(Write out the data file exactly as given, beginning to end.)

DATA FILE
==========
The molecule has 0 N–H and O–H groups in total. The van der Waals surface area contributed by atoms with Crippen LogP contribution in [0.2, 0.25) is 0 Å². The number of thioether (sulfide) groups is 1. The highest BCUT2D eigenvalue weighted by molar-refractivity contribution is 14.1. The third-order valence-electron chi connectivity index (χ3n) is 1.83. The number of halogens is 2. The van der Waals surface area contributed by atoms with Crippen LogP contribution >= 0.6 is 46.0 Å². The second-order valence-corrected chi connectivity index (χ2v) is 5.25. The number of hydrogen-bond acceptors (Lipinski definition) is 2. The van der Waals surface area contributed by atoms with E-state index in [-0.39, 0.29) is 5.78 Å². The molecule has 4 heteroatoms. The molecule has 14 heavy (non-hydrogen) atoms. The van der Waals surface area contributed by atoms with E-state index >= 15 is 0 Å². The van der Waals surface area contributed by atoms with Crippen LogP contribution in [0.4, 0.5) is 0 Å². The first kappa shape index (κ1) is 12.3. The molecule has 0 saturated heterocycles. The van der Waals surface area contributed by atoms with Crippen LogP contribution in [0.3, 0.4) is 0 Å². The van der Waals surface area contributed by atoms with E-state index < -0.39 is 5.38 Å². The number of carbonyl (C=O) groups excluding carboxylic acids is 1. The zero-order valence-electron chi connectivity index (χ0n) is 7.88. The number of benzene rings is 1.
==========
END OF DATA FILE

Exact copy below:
The molecule has 0 N–H and O–H groups in total. The van der Waals surface area contributed by atoms with Crippen LogP contribution in [0.2, 0.25) is 0 Å². The number of thioether (sulfide) groups is 1. The highest BCUT2D eigenvalue weighted by molar-refractivity contribution is 14.1. The third-order valence-electron chi connectivity index (χ3n) is 1.83. The number of halogens is 2. The van der Waals surface area contributed by atoms with Crippen LogP contribution >= 0.6 is 46.0 Å². The second-order valence-corrected chi connectivity index (χ2v) is 5.25. The number of hydrogen-bond acceptors (Lipinski definition) is 2. The van der Waals surface area contributed by atoms with E-state index in [-0.39, 0.29) is 5.78 Å². The molecule has 4 heteroatoms. The molecule has 14 heavy (non-hydrogen) atoms. The van der Waals surface area contributed by atoms with E-state index >= 15 is 0 Å². The van der Waals surface area contributed by atoms with Crippen LogP contribution in [0.4, 0.5) is 0 Å². The first kappa shape index (κ1) is 12.3. The molecule has 0 saturated heterocycles. The van der Waals surface area contributed by atoms with Crippen LogP contribution in [0.3, 0.4) is 0 Å². The van der Waals surface area contributed by atoms with E-state index < -0.39 is 5.38 Å². The number of carbonyl (C=O) groups excluding carboxylic acids is 1. The zero-order valence-electron chi connectivity index (χ0n) is 7.88. The number of benzene rings is 1.